The perfect match, p.36
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       The Perfect Match, p.36

         Part #2 of Blue Heron series by Kristan Higgins
 
Page 36

  Author: Kristan Higgins

  “You’re totally welcome! Back in a flash!” She practically skipped out.

  Honor forced herself to look at her fiancé. “Not bad,” she said. Dr. Chu’s stitches were small and neat, for all that she talked like a love-struck tween.

  “Good. Such a pretty face, I’d hate for it to be ruined. ”

  “I’m really sorry. As I believe I’ve said fifteen or twenty times. ”

  “Don’t worry about it. Sorry I put you in that situation. ” He rubbed the back of his neck and looked at the floor.

  Out in the hall, they could hear the noise of the hospital, the clatter of gurneys and the hiss of the automatic doors. A baby was crying.

  “Why were you so scared?” Tom asked unexpectedly.

  She shrugged, her heart rate surging once more. “I don’t know. ” She started to speak, then stopped. “I was mugged once. He, um, shoved me in a doorway. Just like your little scenario. ”

  His eyebrows jolted upward. “Are you bloody joking?” he said. “That would’ve been really good to know. ”

  “You didn’t ask. And I didn’t think to mention it. ”

  “Why the hell not? I wouldn’t have pretended to be assaulting you if I’d known that, Honor! Why didn’t you say something?”

  “I don’t know! Don’t yell at me. It was a long time ago, in Philly when I was in grad school. He grabbed me, asked for my purse, I gave it to him, he left. He had a gun, so I just did what he said. It wasn’t a big deal. ”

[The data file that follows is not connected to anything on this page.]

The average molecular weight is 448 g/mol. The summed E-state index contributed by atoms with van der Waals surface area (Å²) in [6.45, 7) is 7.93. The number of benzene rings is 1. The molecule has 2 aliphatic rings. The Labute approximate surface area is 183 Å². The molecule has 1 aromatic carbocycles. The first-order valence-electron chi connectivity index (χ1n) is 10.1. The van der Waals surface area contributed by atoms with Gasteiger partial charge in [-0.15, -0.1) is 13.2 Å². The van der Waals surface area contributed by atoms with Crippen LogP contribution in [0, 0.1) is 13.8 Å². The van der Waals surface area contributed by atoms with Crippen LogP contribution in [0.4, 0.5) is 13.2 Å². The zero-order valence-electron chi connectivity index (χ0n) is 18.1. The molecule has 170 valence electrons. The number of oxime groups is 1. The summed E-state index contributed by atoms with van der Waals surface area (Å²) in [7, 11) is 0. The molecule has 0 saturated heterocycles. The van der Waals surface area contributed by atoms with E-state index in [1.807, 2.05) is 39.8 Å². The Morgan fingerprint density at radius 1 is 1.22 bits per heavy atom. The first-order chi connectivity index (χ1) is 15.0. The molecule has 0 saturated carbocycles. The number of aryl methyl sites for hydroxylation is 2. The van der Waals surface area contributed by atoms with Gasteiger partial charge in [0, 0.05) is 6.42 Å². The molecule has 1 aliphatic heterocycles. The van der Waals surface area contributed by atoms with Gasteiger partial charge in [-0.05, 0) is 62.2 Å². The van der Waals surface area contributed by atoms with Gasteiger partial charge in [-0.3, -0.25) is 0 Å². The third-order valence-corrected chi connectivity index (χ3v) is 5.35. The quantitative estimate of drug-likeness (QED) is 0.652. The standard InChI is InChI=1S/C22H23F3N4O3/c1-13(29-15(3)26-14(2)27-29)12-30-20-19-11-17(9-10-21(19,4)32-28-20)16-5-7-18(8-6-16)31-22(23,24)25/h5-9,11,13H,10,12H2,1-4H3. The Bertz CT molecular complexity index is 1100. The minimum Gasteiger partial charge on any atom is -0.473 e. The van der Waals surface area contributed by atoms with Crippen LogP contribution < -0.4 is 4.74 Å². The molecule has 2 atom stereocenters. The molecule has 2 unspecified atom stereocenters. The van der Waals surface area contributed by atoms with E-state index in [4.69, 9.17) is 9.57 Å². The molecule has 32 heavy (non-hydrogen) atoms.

“You were held up at gunpoint, but it wasn’t a big deal?”

  “You can stop yelling anytime, you know. I thought you Brits were all about keep calm and carry on. And don’t tell anyone I was mugged,” she added in a softer voice. “No one else knows. ”

  He was staring at her, mouth slightly open. “Yes, God forbid you should let anyone know you’re human. ”

  “And what does that mean?” she snapped. “Are you an expert on me all of a sudden?”

  There was a knock on the exam room door, and in came Levi, dressed in his police uniform. He jerked to a stop at the sight of them. “Oh. Hey, you two. ”

  “Hi, Levi,” Honor said, glad for a friendly face. “What are you doing here?”

  He drew in a breath. “Uh, I have to ask Tom some questions. ”

  “What for?” Tom asked.

  “The doctor suspects domestic abuse,” Levi answered. “And I did just hear yelling. ”

  First a catfight, now this. “Do your thing,” she said wearily.

  “Mate, it was nothing,” Tom said. “She was helping out at the self-defense class and caught me off guard. ”

  “So really, this is kind of your fault,” Honor said. “Since the class was your brainchild. ”

  “I’d have to agree,” Tom said. “It’s certainly not Honor’s. ”

  Levi did not look amused. “Let me talk to Tom for a second. I have to follow procedure, even if you’re Faith’s sister. Especially because you’re Faith’s sister. ”

  “You bet. ” She slipped out and stood in the hallway. So now her brother-in-law/supercop was investigating her. She sighed, then force-smiled at an old man with an oxygen mask over his face. He didn’t smile back. Poor guy. Honor looked away.

  Hospitals had always creeped her out, ever since Mom had died. That had been the worst day, of course. The worst day in her life. She’d been the one to answer the phone; Dad was in the fields, and she was waiting for Mom and Faith to return from Corning. They’d been late, and Honor was jealous, imagining them out to lunch somewhere, or bopping into the cute little shops on Market Street.

  “Is your father there, sweetheart?” Chief Griggs had asked, and Honor knew in that second that something horrible had happened. “I need to talk to him. ”

  “Why?” Honor asked.

  “I just do, honey. ”